Diaz had been preparing for that small-time fight, one for which he would have made about $100,000. Then came the offer of a marquee match with Castillo for four times the money and the prospect of stardom with a victory. The winner of Saturday's fight is supposed to face Corrales in an even bigger fight on May 7.
Diaz, the younger brother of welterweight Antonio Diaz, says giving up his title was not something he wanted to do but he knew it was necessary.
"It was difficult in the beginning, but after I analyzed everything I just started to look ahead," Diaz says of his decision to relinquish his title. "I wanted to go for something bigger and better and it just seems that these days titles do not really do much. This is something that I wanted, and I did it and everybody supported me."
Diaz says giving up the belt has served to motivate him during training.
"I think it is a great motivation just because I already gave up my title, which I worked very hard for, just to get this fight," he says. "I have got to make it be worth something, and I have got to come through. That is pretty much what is getting me going, and it is going to be very hard for Castillo to bring me down because I had to invest a lot. He will not step over me so easily. I will put up a fight. This is going to be a very great fight because I am always a good show and I am up for a good fight."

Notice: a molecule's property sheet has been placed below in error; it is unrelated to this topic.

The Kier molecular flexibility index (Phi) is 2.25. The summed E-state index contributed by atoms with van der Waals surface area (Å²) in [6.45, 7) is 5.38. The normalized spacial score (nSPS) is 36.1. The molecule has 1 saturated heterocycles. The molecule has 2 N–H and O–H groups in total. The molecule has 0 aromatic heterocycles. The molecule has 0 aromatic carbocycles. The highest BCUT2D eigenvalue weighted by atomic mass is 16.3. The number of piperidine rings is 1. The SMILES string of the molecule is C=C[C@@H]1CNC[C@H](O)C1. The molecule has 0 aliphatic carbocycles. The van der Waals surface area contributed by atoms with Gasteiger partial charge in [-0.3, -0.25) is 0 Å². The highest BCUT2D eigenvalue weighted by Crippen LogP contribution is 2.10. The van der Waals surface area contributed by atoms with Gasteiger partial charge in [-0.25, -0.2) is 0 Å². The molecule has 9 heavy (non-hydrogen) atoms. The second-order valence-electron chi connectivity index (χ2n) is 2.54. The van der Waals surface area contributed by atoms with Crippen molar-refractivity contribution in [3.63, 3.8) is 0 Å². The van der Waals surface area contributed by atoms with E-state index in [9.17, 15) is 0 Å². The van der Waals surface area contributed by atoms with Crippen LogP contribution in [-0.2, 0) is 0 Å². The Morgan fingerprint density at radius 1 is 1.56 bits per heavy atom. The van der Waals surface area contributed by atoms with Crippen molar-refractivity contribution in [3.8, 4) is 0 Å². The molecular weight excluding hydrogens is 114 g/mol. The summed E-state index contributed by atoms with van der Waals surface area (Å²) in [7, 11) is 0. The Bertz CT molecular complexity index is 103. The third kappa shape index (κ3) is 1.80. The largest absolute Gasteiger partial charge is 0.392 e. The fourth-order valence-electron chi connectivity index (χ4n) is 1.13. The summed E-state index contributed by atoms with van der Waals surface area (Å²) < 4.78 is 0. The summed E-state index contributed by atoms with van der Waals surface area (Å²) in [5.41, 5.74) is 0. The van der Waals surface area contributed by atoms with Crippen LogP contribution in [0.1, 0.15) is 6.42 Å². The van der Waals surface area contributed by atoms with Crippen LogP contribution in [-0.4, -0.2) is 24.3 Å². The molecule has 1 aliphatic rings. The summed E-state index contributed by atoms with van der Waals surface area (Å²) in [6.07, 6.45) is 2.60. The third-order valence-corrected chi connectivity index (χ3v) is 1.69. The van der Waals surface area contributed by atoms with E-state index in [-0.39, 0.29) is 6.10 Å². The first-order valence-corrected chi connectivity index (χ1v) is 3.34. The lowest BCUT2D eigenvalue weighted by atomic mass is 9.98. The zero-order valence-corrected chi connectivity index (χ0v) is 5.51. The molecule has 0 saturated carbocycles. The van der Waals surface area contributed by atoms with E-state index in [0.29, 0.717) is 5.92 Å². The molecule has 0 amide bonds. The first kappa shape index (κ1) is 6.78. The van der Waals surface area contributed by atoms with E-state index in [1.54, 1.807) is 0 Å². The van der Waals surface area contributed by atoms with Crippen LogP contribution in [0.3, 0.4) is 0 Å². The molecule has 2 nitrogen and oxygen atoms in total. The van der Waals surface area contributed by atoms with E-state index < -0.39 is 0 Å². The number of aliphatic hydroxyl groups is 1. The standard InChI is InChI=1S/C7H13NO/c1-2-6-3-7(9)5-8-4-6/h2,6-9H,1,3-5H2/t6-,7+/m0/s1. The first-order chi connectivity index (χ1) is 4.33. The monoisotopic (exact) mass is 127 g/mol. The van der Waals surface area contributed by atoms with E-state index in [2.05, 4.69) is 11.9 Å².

Castillo was supposed to fight Corrales in December, but it fell through and he fought Joel Casamayor instead. Then Diaz replaced Corrales in Saturday's fight. All the while, Castillo says he has remained focused.
"I know how important these fights are for what I want to do in the future," Castillo says. "I know that before I can think about Corrales, before I can think about Kostya Tszyu, before I can think about anything, I have to beat Diaz and that is all I am thinking about right now. The most important thing for me is to fight the big fights. This fight is just as big as Corrales. I know Corrales is a little bigger than this fight, but to me, these are big fights and important fights."